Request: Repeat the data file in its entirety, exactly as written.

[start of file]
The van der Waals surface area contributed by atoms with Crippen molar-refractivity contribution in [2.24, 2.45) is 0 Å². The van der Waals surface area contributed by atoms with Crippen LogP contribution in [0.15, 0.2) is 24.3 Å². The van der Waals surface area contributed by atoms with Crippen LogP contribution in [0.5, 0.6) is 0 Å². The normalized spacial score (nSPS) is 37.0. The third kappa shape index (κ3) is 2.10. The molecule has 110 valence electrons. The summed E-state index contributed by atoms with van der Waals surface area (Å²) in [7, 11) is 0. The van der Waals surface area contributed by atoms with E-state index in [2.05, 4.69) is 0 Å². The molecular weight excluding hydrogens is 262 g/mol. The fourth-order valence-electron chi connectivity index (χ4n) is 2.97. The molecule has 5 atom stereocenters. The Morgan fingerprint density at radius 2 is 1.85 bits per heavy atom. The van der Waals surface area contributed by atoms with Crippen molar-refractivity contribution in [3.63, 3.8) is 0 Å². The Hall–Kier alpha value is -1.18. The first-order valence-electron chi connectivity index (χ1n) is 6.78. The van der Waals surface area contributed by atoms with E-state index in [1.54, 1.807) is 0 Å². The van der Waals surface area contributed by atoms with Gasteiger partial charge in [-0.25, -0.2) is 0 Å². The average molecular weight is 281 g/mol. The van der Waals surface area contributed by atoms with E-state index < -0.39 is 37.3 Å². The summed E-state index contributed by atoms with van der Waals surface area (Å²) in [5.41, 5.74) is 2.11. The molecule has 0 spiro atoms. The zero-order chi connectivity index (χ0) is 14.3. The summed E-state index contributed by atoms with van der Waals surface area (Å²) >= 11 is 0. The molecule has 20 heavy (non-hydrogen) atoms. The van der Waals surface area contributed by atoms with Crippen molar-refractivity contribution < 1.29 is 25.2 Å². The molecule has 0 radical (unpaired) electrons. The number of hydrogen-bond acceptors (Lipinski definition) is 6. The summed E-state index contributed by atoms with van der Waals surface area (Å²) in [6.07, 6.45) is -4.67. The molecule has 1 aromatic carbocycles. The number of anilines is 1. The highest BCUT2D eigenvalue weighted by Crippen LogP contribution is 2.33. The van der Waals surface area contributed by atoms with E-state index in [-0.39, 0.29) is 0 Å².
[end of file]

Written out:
The van der Waals surface area contributed by atoms with Crippen molar-refractivity contribution in [2.24, 2.45) is 0 Å². The van der Waals surface area contributed by atoms with Crippen LogP contribution in [0.15, 0.2) is 24.3 Å². The van der Waals surface area contributed by atoms with Crippen LogP contribution in [0.5, 0.6) is 0 Å². The normalized spacial score (nSPS) is 37.0. The third kappa shape index (κ3) is 2.10. The molecule has 110 valence electrons. The summed E-state index contributed by atoms with van der Waals surface area (Å²) in [7, 11) is 0. The van der Waals surface area contributed by atoms with E-state index in [2.05, 4.69) is 0 Å². The molecular weight excluding hydrogens is 262 g/mol. The fourth-order valence-electron chi connectivity index (χ4n) is 2.97. The molecule has 5 atom stereocenters. The Morgan fingerprint density at radius 2 is 1.85 bits per heavy atom. The van der Waals surface area contributed by atoms with Crippen molar-refractivity contribution in [3.63, 3.8) is 0 Å². The Hall–Kier alpha value is -1.18. The first-order valence-electron chi connectivity index (χ1n) is 6.78. The van der Waals surface area contributed by atoms with E-state index in [1.54, 1.807) is 0 Å². The van der Waals surface area contributed by atoms with Gasteiger partial charge in [-0.25, -0.2) is 0 Å². The average molecular weight is 281 g/mol. The van der Waals surface area contributed by atoms with E-state index < -0.39 is 37.3 Å². The summed E-state index contributed by atoms with van der Waals surface area (Å²) in [5.41, 5.74) is 2.11. The molecule has 0 spiro atoms. The zero-order chi connectivity index (χ0) is 14.3. The summed E-state index contributed by atoms with van der Waals surface area (Å²) >= 11 is 0. The molecule has 20 heavy (non-hydrogen) atoms. The van der Waals surface area contributed by atoms with Crippen molar-refractivity contribution < 1.29 is 25.2 Å². The molecule has 0 radical (unpaired) electrons. The number of hydrogen-bond acceptors (Lipinski definition) is 6. The summed E-state index contributed by atoms with van der Waals surface area (Å²) in [6.07, 6.45) is -4.67. The molecule has 1 aromatic carbocycles. The number of anilines is 1. The highest BCUT2D eigenvalue weighted by Crippen LogP contribution is 2.33. The van der Waals surface area contributed by atoms with E-state index in [-0.39, 0.29) is 0 Å².